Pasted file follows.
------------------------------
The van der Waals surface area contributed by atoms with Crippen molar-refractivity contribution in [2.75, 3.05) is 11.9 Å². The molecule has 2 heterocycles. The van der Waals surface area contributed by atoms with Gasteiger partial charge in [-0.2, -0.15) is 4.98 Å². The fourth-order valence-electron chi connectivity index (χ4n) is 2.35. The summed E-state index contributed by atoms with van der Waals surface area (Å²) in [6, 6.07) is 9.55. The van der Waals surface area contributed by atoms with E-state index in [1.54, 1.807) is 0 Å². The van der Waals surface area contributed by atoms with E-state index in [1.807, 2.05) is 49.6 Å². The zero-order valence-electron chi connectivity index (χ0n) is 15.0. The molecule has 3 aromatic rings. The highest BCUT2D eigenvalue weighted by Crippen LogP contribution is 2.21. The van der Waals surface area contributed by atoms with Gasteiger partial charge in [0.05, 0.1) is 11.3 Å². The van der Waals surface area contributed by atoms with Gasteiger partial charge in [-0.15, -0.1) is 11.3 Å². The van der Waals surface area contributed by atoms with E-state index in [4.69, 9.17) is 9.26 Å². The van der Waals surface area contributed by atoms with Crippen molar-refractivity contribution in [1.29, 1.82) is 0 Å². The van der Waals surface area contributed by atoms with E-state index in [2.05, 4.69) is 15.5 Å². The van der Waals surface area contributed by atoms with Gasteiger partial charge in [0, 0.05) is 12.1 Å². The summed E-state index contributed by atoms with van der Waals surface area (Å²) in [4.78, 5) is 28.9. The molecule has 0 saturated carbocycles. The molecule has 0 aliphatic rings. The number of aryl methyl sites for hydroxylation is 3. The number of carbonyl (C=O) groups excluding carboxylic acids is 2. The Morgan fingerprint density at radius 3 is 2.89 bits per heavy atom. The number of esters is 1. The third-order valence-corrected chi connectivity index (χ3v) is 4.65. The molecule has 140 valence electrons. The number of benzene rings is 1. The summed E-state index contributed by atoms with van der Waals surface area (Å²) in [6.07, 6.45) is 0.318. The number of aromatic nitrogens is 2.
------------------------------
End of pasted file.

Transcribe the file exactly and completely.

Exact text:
The van der Waals surface area contributed by atoms with Crippen molar-refractivity contribution in [2.75, 3.05) is 11.9 Å². The molecule has 2 heterocycles. The van der Waals surface area contributed by atoms with Gasteiger partial charge in [-0.2, -0.15) is 4.98 Å². The fourth-order valence-electron chi connectivity index (χ4n) is 2.35. The summed E-state index contributed by atoms with van der Waals surface area (Å²) in [6, 6.07) is 9.55. The van der Waals surface area contributed by atoms with E-state index in [1.54, 1.807) is 0 Å². The van der Waals surface area contributed by atoms with E-state index in [1.807, 2.05) is 49.6 Å². The zero-order valence-electron chi connectivity index (χ0n) is 15.0. The molecule has 3 aromatic rings. The highest BCUT2D eigenvalue weighted by Crippen LogP contribution is 2.21. The van der Waals surface area contributed by atoms with Gasteiger partial charge in [0.05, 0.1) is 11.3 Å². The van der Waals surface area contributed by atoms with Gasteiger partial charge in [-0.15, -0.1) is 11.3 Å². The van der Waals surface area contributed by atoms with E-state index in [4.69, 9.17) is 9.26 Å². The van der Waals surface area contributed by atoms with Crippen molar-refractivity contribution in [1.29, 1.82) is 0 Å². The van der Waals surface area contributed by atoms with E-state index in [2.05, 4.69) is 15.5 Å². The van der Waals surface area contributed by atoms with Gasteiger partial charge in [0, 0.05) is 12.1 Å². The summed E-state index contributed by atoms with van der Waals surface area (Å²) in [4.78, 5) is 28.9. The molecule has 0 saturated carbocycles. The molecule has 0 aliphatic rings. The number of aryl methyl sites for hydroxylation is 3. The number of carbonyl (C=O) groups excluding carboxylic acids is 2. The Morgan fingerprint density at radius 3 is 2.89 bits per heavy atom. The number of esters is 1. The third-order valence-corrected chi connectivity index (χ3v) is 4.65. The molecule has 140 valence electrons. The number of benzene rings is 1. The summed E-state index contributed by atoms with van der Waals surface area (Å²) in [6.07, 6.45) is 0.318. The number of aromatic nitrogens is 2.